Essentials for a camping trip will vary depending on who’s going camping, and how they like to camp. The bottom line is that essentials for camping are the same as essentials ‘in real life’: food, water, and shelter. The types of food and shelter will vary according to your needs. And consider this idea: you may consider comfort to be an essential, but purists may not. Your idea of essentials may be very different from that of your neighbors.
When you are planning what foods to take, you’ll need to consider how close you will be to a safe water supply. You’ll also need to consider whether you will be driving into a camp site, or hiking in. Driving versus hiking can make a big difference in the type of fuel you’ll want to carry, the amount of water, and even the type, number, and size of the pots to cook the food.
In general, you’ll want to have a gallon of water available per person per day. Some of that water will be used for drinking; some will be used for washing, and some will be used for general clean-ups. If you are nursing a baby or have an infant, you’ll need to have more water available. If you don’t have an infant, and if you don’t mind washing off in a stream, you may be able to do with less. One thing is clear, though: if you don’t have safe running water in your campsite, you’ll need to bring it with you, making a water container of some kind an essential.
Most people find that they need more calories when camping than they do at home. The fresh air, hiking, swimming, and other outdoor activities burn calories and stimulate appetites. You’ll need to plan meals in tune with the method of camping you prefer. If you’re backpacking, freeze-dried meals will be more appropriate than steaks and burgers. If you’re staying in a camper or RV, you’ll easily be able to stock a fridge and bring more food. Tent campers find themselves in the middle ground, and their food choices will be governed by whether or not they are hiking in or driving.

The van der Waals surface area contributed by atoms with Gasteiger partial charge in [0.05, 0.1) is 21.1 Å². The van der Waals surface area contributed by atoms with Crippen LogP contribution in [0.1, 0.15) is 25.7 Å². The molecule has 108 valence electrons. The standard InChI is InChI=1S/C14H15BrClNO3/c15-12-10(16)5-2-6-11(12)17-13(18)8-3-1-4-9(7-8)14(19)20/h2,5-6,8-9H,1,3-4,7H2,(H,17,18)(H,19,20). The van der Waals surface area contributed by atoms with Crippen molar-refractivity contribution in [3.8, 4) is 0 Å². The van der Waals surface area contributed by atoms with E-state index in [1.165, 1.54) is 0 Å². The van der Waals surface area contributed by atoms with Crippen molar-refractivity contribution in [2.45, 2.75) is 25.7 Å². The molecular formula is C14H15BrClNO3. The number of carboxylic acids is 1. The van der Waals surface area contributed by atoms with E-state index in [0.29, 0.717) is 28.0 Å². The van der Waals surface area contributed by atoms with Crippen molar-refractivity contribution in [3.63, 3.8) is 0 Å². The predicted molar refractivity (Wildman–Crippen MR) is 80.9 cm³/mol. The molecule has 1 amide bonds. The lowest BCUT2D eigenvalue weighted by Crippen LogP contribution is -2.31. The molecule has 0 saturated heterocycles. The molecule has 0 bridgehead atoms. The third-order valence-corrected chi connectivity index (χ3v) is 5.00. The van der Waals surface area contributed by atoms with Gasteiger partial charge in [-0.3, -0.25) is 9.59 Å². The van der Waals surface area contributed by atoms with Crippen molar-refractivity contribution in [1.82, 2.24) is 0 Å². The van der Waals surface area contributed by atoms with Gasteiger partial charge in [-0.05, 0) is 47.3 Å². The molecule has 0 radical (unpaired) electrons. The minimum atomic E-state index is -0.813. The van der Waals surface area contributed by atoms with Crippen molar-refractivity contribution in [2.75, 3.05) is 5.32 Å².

Shelter can be anything from au natural under the stars, to sleeping in a queen sized bed in a decked out RV. In general, the older you are the more ‘comfort’ you’re going to want in your shelter, so take your age and your back into consideration as well as your budget when you’re deciding whether to backpack, sleep in a tent, or take a pickup truck or an RV. Sleeping features can be anything from a blanket on the ground and one on top, to the aforementioned queen-sized bed. Many people prefer sleeping bags. If you buy bags, you may want to be sure that two bags can be zipped together so you can snuggle with your honey, and maybe even with a toddler or two.
Camping doesn’t have to be expensive, or extensive, or complicated. All you need is food, water, shelter, and a good attitude!